Tel Aviv bus bomber sentenced to 25 years in prison

Muhammad Abed al-Jaffer Nasser Mafarja sentenced after signing plea deal in December.

TA bus bomb 370 (photo credit: REUTERS/NIR ELIAS)
TA bus bomb 370
(photo credit: REUTERS/NIR ELIAS)
The man who bombed a Tel Aviv bus and wounded 26 people during Operation Pillar of Defense in 2012 was sentenced to 25 years in prison on Monday.
Muhammad Abed al-Jaffer Nasser Mafarja was convicted as part of a plea bargain he signed in December 2013, which dropped the harshest charges against him and allowed him to avoid a life sentence.
Mafarja’s lawyer, Laviv Habib, was unsuccessful in his efforts to obtain a shorter sentence for his client than the 25-year maximum under the plea deal.
Habib said that, although Mafarja’s actions were “not simple, he was young, his failure was as a teenager who was not yet 18 at the time of the bombing, he was pressured by others, and did not fully understand the consequences of his actions.”
Habib added that now Mafarja “is taking responsibility, has shown regret” and reasserted an earlier argument that the explosive device was a “weak bomb” designed to convince the IDF to end its military actions in Gaza and “not primarily to kill.”
Pressed on Mafarja’s intent, Habib admitted that while Mafarja said he did not intend to kill, he knew it was a possible consequence of his actions; but in the end no one died, despite many injuries.
The prosecution agreed to drop the most severe charge, of aiding the enemy in a time of war, which could have carried a life sentence. It did so because of Mafarja’s youth, the absence of fatalities, and the possibility that the charge would not necessarily result in a life sentence.
Mafarja was convicted of performing an act that showed intent to assist an enemy, attempted murder, causing the explosion of explosive material, and causing serious bodily harm.
Originally from the West Bank, Mafarja was able to move within the Green Line and acquire Israeli identification documents after a family reunification.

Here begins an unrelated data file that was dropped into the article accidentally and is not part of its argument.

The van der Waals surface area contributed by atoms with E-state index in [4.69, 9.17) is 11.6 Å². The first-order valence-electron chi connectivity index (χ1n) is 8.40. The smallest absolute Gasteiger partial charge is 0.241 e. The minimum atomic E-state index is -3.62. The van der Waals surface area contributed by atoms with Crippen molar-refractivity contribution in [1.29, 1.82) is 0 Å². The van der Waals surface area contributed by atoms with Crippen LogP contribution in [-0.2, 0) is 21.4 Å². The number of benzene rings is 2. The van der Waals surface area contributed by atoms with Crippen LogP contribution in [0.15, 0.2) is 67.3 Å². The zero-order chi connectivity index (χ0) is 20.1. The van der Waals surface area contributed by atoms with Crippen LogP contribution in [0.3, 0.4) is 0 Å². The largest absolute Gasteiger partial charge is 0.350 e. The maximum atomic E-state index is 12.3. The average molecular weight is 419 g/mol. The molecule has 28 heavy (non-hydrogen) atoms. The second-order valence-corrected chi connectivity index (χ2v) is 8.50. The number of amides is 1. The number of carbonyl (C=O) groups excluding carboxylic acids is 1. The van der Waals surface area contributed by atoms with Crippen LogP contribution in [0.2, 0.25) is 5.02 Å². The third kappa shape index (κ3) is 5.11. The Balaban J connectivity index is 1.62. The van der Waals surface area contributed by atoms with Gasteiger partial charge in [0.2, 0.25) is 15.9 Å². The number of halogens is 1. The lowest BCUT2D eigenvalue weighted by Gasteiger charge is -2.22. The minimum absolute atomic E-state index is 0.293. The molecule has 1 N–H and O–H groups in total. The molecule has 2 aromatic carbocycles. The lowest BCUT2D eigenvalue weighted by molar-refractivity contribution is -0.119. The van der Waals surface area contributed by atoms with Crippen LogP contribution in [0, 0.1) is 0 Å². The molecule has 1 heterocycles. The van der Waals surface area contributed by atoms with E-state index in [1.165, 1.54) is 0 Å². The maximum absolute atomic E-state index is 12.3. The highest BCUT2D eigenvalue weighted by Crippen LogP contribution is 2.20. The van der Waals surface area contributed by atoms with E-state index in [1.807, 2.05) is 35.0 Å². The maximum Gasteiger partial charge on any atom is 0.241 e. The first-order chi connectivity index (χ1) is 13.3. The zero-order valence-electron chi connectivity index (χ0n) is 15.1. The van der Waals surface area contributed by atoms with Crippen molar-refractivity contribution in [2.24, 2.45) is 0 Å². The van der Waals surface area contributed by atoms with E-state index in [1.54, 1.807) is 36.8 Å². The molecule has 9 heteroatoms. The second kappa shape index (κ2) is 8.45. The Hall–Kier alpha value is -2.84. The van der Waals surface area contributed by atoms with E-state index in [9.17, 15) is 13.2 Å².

According to prosecutors, on the morning of the bombing, Mafarja spent a few hours riding around on several different buses in Tel Aviv while carrying the bomb, looking for a bus full of passengers.
Eventually, he got on a crowded bus, a No. 142 from Ramat Gan to Tel Aviv.
Just before he arrived at a bus stop at the Ramat Gan industrial district, Mafarja activated the bomb, left it on the third seat on the righthand side of the bus, and got off. He called one of his associates immediately afterward and told him that the bomb was in place. Minutes later, the bus arrived near the corner of Shaul Hamelech Boulevard and Henrietta Szold Street, where the bomb was detonated.
Prosecutors said that, after Mafarja got off the bus, he took a train from the Savidor station back to Modi’in, where he returned to his job at the McDonald’s eatery in the Azrieli Mall.
The Shin Bet and police said that several hours after the bombing they arrested Mafarja and the other members of the Beit Likya-based cell.
Indictments have been filed against several other suspects who prosecutors claimed were part of the “military cell” from the Ramallah area, which they said also plotted to carry out suicide bombings and shooting attacks against politicians and soldiers.
In January, the Military Advocate-General’s Office filed an indictment with the West Bank Military Court of Judea against the alleged mastermind of the bus bombing, Ahmad Salah Ahmad Musa, a 25-year-old resident of Beit Likya.